Brexit: A reminder of why Theresa May’s deal is so unacceptable

Brexit: A reminder of why Theresa May’s deal is so unacceptable

Need to talk more about Brexit? Well here you go…

We ask about any bad event – cock-up or conspiracy? With the Government’s Brexit negotiations, you get both. Theresa May’s Withdrawal Agreement is no such thing; it is a Remainer Agreement, a legally-binding international treaty that can only be changed by the unanimous consent of the 27 EU member states.

This proposed international treaty breaches the referendum result in spirit and fact; it breaches the clear manifesto pledge of the Conservative Party during the 2017 election; it potentially results in Northern Ireland permanently remaining in the Single Market – creating a border between it and the rest of the UK; and it hands over a minimum of £39 billion of UK wealth for an Agreement worse than the status quo.

The EU/May Political Declaration commits us to ‘an ambitious, broad, deep and flexible partnership across trade and economic cooperation, law enforcement and criminal justice, foreign policy, security and defence and wider areas of cooperation’, which would be membership in all but name.

It obliges us to ‘create a free trade area’, a ‘single customs territory’, ‘provisions to enable free movement of capital’, ‘a liberalisation in trade in services well beyond the Parties’ World Trade Organisation commitments and building on recent Union Free Trade Agreement’, and ‘a level playing field for open and fair competition’.

The Declaration proposes an ‘overarching institutional framework’ which ‘could take the form of an Association Agreement’. Association means Associate membership, which effectively means staying in the EU.

Paragraph 89 of the Declaration obliges the police to arrest people deemed to have committed ‘political offences’ – s kind of crime not known in our law. Remember, the EU’s Attorney-General has said that “Criticism of the EU is akin to blasphemy.”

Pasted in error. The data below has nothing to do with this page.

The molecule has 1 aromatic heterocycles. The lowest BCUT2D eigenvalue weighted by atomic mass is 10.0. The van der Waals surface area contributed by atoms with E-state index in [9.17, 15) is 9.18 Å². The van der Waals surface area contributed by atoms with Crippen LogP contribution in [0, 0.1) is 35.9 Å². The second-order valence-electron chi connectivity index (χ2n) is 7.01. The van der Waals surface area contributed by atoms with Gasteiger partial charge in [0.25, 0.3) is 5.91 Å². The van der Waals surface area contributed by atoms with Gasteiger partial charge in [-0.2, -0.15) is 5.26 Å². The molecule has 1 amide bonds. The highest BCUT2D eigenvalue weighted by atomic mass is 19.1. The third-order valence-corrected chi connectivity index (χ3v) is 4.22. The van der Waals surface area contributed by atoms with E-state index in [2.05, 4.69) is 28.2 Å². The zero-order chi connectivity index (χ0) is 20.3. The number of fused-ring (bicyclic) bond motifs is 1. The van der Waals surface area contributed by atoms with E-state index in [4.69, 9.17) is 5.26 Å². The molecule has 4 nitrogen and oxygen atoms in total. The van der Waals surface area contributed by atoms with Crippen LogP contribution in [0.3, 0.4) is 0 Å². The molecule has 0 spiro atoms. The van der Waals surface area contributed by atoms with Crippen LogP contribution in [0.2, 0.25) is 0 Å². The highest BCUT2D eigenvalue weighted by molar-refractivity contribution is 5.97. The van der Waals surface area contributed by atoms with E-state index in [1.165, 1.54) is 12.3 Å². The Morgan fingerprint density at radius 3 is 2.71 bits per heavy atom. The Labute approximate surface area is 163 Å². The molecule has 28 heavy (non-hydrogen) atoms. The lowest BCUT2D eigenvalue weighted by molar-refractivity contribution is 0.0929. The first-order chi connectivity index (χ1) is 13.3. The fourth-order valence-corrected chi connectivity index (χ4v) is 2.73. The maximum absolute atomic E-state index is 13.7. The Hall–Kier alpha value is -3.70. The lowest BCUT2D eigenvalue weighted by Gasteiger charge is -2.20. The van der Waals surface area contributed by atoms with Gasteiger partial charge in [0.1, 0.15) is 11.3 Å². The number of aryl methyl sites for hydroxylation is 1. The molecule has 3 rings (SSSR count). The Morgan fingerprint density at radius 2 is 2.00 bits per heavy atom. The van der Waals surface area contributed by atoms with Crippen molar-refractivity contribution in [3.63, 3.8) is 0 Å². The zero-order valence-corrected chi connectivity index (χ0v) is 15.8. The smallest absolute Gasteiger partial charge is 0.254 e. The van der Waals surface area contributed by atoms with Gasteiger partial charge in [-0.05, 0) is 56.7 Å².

Oddly, the Declaration proposes ‘developing alternative arrangements for ensuring the absence of a hard border on the island of Ireland’, so they accept that we can avoid a hard border in Ireland with no need whatsoever for a backstop or a customs union.

The Agreement gives the EU a veto on UK withdrawal. If the current Withdrawal Agreement is passed into law, the UK cannot unilaterally withdraw from the Agreement. The EU can keep us in forever by refusing to revise the Agreement. It is a sham negotiation by both sides: the EU has got exactly the Agreement it wants. Why would they it change now?

It makes us a rule-taker in almost all areas of EU competence. Should it be agreed, Parliament would effectively be forced to accept, apply and obey whatever regulations the EU proposed and be bound by all rulings by the European Court of Justice. Contrary to the Prime Minister’s Lancaster House speech and manifesto pledge, the European Court of Justice retains de facto primacy over the UK, remaining the final arbiter of the Agreement and of the EU laws that affect us. Thus, the Agreement is remaining in the EU in all but name, but no longer having a say, thus breaking the spirit of the referendum result and the election manifesto promises.